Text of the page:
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How to Get High Blood Pressure Medicine Right

Starting with two drugs may be better than one

En español | A new study challenges the traditional method of prescribing blood pressure medication — to start with one drug and add others if the first isn't enough — and some experts are calling for a change in guidelines that could help doctors with the delicate and often frustrating dilemma of getting blood pressure meds right.

People with high blood pressure who start treatment on two medications see a substantially greater improvement — without paying the price in added side effects — than those who begin with a single drug, according to the results of the study published Jan. 12 in The Lancet, a British medical journal.

The study's authors, from the University of Cambridge, the British Hypertension Society, the University of Glasgow and the drugmaker Novartis, conclude that, rather than starting with one medication, initial treatment with a two-drug combination "can be recommended" for patients with a systolic blood pressure of at least 150.

Systolic is the top number in a blood pressure reading: For example, with a blood pressure of 150 over 90 or 150/90, the systolic pressure is 150. Although both numbers are important, doctors pay special attention to high systolic pressure in people over 50, because it's closely linked to heart disease.

Current U.S. guidelines, published in 2003, call for two drugs right off the bat only in treating especially high blood pressure (systolic above 160), but this study strengthens a previous recommendation by the American Society of Hypertension that starting with two medications might help people with less severe elevations in blood pressure (systolic readings between 140 and 160).

In the British study, 318 patients started on aliskiren (Tekturna) alone, 316 took amlodipine (Norvasc) alone and 620 began treatment with both drugs. After 16 weeks, patients on the combination therapy had their blood pressure drop 6.5 points more than those taking a single drug. Between weeks 16 and 24, when all patients in the study took both drugs, those who'd started on one medication nearly caught up with those taking a drug combination from the beginning, but their average blood-pressure reduction still lagged.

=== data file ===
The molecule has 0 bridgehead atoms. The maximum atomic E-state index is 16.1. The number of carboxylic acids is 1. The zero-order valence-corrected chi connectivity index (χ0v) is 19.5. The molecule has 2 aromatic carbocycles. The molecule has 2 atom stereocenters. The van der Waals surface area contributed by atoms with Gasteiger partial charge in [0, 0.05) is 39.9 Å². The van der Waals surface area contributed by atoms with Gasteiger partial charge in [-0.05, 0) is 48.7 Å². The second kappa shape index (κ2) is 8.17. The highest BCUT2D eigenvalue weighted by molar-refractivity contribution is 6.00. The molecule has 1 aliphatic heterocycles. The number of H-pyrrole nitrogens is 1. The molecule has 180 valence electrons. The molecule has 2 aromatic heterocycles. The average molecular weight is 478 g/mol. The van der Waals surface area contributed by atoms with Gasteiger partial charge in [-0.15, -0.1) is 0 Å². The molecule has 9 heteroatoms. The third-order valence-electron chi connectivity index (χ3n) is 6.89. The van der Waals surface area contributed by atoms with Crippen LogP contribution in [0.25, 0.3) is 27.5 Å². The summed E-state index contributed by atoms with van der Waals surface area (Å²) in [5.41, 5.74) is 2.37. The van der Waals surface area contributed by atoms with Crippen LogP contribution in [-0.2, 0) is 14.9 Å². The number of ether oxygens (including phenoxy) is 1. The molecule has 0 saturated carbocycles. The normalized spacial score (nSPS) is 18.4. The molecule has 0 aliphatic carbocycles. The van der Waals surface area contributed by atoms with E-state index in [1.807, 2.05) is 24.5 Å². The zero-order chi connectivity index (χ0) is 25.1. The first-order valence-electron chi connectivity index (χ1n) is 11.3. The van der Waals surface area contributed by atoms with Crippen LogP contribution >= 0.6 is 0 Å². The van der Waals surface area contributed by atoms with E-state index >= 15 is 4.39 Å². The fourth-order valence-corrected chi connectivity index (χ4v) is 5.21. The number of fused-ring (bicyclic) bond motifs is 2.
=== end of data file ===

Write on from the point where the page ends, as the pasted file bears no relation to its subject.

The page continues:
George Bakris, M.D., a hypertension specialist at the University of Chicago who helped develop both the U.S. professional guidelines for treating hypertension and the more recent American Society of Hypertension (ASH) statement on the subject, endorsed wider use of initial combination therapy in an editorial accompanying the Lancet study. In order to get their blood pressure to an acceptable level, he says, the great majority of people with high blood pressure will need two drugs that work in complementary ways. Traditionally, doctors have started many patients on one drug, then may have slowly increased the dose or added second and even third drugs over a period of months.

But leaving blood pressure uncontrolled in the initial phases of treatment can leave patients vulnerable to strokes and heart attacks, says Bakris. And in the new trial, starting on combination therapy produced no more untoward effects — such as swelling in the legs — than introducing medicines sequentially. "If combination therapy gets you to your blood pressure goal faster, safely, then why not do it?" he says.

Physicians have been reluctant to adopt combination therapy for hypertension, partly, says Bakris, because of a lack of training in the area. Indeed, according to William Cushman, M.D., a leading hypertension researcher at the University of Tennessee College of Medicine in Memphis who also worked on the hypertension guidelines panel, a key reason to push for early attainment of blood pressure goals is the reality of "clinical inertia."

Blood pressure medications can be notoriously tricky to get right, and, over many months and repeated physician visits, "either the doctor or the patient bails out," says Cushman, and optimal blood pressure control is never achieved.

Although the study looked at two specific drugs, Bakris says the research speaks to the value of "combination therapy in general" rather than to the superiority of particular drugs. In fact, the ASH statement lists as "preferred" four combinations of established drug classes. Insurers often prefer these combinations, many of which are available as generics, including some single-pill combinations.

Katharine Greider lives in New York and writes about health and medicine.

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